A Renter's Homestead

http://www.motherearthnews.com/homesteading-and-livestock/rentershomestead.aspx

I’m relatively new to homesteading. Brand new, actually. I’ve only been at it a few years. My gardens are humble, my livestock pint-sized, and the closest thing I have to a draft horse are my Siberian Huskies pulling a small sled — not exactly CSA startup material here. But hey, I’ll catch up.

While my current adventures in self-sufficiency are pretty light, they are slowly growing more complex and rewarding. Last year I was keeping rabbits — now I’m breeding them. I used to keep just a few hens for my own eggs — now I’m selling cartons at work from a larger flock. Every year I learn something new, make different mistakes, and get a little more comfortable in wellies and carhart. I’m getting it, but I wouldn’t be at it at all if I waited till the day I could buy a small farm to get started. You see folks, I farm and I rent.

Yes, I rent. I pay pet deposits, go to laundromats and the plumber does not bill me. It’s not the conventional way to go, but for me (and maybe you) it’s the only way to go right now. I am a firm believer that putting off what makes you content is happiness suicide. I don’t care what anyone else tells you, a homesteader doesn’t necessarily have to be a home owner. You don’t have to put off your fresh food dreams because you didn’t pick out the welcome mat.

Tenets like us don’t have to wait to start homesteading. There are things you can do right now that won’t break your lease or scare your neighbors. A henhouse with a few cooing Rhode Island Reds pecking around the yard makes less noise and causes less wear on a lawn then a Scottish Terrier. A small raised bed garden and some potted plants are even less obtrusive. I’m not saying to overhaul land that isn’t yours and pack it tight with 30 Nubian goats — but if your landlord can be sweet-talked into some small backyard projects, go for it with gusto (and if they balk, offer them a dozen organic free-range eggs every two weeks and some homemade tomato sauce. They’ll cave like spelunkers.)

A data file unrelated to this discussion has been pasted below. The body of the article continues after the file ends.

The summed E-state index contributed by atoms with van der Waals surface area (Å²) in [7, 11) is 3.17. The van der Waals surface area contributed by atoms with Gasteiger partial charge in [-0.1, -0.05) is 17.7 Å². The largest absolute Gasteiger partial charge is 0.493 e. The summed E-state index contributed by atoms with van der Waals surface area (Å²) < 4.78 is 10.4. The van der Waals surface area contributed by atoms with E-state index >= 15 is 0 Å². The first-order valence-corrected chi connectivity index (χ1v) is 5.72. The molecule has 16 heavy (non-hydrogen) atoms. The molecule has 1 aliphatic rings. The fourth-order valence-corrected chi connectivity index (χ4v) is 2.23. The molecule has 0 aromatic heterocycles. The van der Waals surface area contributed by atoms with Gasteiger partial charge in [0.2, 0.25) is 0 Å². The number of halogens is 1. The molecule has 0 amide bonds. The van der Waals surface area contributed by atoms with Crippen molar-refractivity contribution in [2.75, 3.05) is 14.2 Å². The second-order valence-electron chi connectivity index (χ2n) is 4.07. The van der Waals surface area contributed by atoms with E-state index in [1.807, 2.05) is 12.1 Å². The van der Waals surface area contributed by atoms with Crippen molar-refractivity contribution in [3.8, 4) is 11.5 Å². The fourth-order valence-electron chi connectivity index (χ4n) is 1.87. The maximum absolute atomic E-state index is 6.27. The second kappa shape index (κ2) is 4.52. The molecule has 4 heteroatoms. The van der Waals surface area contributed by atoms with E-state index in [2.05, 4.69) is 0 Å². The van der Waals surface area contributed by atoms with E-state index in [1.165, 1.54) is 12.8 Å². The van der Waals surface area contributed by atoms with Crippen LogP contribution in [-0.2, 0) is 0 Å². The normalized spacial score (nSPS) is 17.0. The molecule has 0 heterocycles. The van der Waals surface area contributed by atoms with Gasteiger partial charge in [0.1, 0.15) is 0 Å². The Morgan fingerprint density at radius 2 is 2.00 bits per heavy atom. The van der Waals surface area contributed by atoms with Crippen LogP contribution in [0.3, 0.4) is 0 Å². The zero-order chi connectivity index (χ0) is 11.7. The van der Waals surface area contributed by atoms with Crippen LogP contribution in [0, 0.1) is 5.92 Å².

Hey, even if animals aren’t a reality, and you can’t have a kitten (much less a Cochin) at your place there are no rules saying you have to pay a mortgage to bake your own bread or can green beans from the farmers market. Homesteading has so many intricate little parts that don’t require that romantic seven acres upstate — you shouldn’t wait. Start up that pressure canner and knit yourself a hat, son! Learn those skills you’ll use on the farm before you get there — you’ll be glad you did!

Jenna with DogsYou shouldn’t have to spend a lot of money to get started either. A used sewing machine off Craigslist or a drop spindle and some roving might be all you need to start making your own clothes or spinning your own yarns. If money isn’t the issue, and space is, see if some of your friends want to get together and work on a community garden in one of their back yards or rooftops. You’d be amazed at what urbanites can do when they crave fresh vegetables. A lot of topsoil is being carried up elevators as we speak.

Point is, do not be discouraged if that dream farm isn’t here yet. It certainly isn’t for me and I have no idea when it will. However, until then there are a million recipes to test, country fairs to visit, local farms to tour and sheepdog trials to observe. So get off your desk chair and plant some peas in a pot. Yes, I know it’s not a rolling hillside, but hey, it’s something real we can put in our stomachs. And when all the tractor-and-Holstein wrapping paper is ripped off that’s what this is about in the first place, isn’t it? So let’s take what we can get tonight and be grateful for it.

Jenna Woginrich is the author of the forthcoming book, Made from Scratch: Discovering the Pleasures of a Handmade Life, from Storey Publishing. Visit her Web site at coldantlerfarm.blogspot.com.